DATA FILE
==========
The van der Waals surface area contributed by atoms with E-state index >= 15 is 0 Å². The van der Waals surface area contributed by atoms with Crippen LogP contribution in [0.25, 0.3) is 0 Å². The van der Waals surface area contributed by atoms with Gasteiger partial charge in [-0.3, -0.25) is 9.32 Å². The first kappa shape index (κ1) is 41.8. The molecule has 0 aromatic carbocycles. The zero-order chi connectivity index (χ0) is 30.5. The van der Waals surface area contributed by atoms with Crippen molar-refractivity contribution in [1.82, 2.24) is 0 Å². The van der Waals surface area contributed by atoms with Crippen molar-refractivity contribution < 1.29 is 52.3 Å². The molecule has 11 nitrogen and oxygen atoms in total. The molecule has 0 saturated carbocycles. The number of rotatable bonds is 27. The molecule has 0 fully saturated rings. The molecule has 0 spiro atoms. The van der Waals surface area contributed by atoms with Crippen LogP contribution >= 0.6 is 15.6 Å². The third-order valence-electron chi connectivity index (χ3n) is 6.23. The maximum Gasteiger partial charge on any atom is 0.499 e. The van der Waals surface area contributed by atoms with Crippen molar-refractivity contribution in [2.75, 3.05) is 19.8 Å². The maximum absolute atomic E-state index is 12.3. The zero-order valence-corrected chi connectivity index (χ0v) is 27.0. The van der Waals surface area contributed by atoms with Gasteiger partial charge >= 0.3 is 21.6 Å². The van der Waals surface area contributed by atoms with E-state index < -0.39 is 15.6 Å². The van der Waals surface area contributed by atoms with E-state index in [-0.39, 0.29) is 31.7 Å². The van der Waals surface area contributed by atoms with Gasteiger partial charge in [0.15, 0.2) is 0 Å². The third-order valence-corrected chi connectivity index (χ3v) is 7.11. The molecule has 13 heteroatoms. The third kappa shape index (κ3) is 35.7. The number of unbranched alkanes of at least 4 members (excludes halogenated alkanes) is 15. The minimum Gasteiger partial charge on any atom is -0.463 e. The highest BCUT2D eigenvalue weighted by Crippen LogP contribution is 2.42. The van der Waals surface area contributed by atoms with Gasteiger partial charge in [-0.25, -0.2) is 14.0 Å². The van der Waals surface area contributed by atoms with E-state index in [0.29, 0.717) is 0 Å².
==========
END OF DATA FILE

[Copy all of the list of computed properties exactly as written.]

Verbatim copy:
The van der Waals surface area contributed by atoms with E-state index >= 15 is 0 Å². The van der Waals surface area contributed by atoms with Crippen LogP contribution in [0.25, 0.3) is 0 Å². The van der Waals surface area contributed by atoms with Gasteiger partial charge in [-0.3, -0.25) is 9.32 Å². The first kappa shape index (κ1) is 41.8. The molecule has 0 aromatic carbocycles. The zero-order chi connectivity index (χ0) is 30.5. The van der Waals surface area contributed by atoms with Crippen molar-refractivity contribution in [1.82, 2.24) is 0 Å². The van der Waals surface area contributed by atoms with Crippen molar-refractivity contribution < 1.29 is 52.3 Å². The molecule has 11 nitrogen and oxygen atoms in total. The molecule has 0 saturated carbocycles. The number of rotatable bonds is 27. The molecule has 0 fully saturated rings. The molecule has 0 spiro atoms. The van der Waals surface area contributed by atoms with Crippen LogP contribution >= 0.6 is 15.6 Å². The third-order valence-electron chi connectivity index (χ3n) is 6.23. The maximum Gasteiger partial charge on any atom is 0.499 e. The van der Waals surface area contributed by atoms with Crippen molar-refractivity contribution in [2.75, 3.05) is 19.8 Å². The maximum absolute atomic E-state index is 12.3. The zero-order valence-corrected chi connectivity index (χ0v) is 27.0. The van der Waals surface area contributed by atoms with Gasteiger partial charge >= 0.3 is 21.6 Å². The van der Waals surface area contributed by atoms with E-state index < -0.39 is 15.6 Å². The van der Waals surface area contributed by atoms with E-state index in [-0.39, 0.29) is 31.7 Å². The van der Waals surface area contributed by atoms with Gasteiger partial charge in [0.15, 0.2) is 0 Å². The third-order valence-corrected chi connectivity index (χ3v) is 7.11. The molecule has 13 heteroatoms. The third kappa shape index (κ3) is 35.7. The number of unbranched alkanes of at least 4 members (excludes halogenated alkanes) is 15. The minimum Gasteiger partial charge on any atom is -0.463 e. The highest BCUT2D eigenvalue weighted by Crippen LogP contribution is 2.42. The van der Waals surface area contributed by atoms with Gasteiger partial charge in [-0.25, -0.2) is 14.0 Å². The van der Waals surface area contributed by atoms with E-state index in [0.29, 0.717) is 0 Å².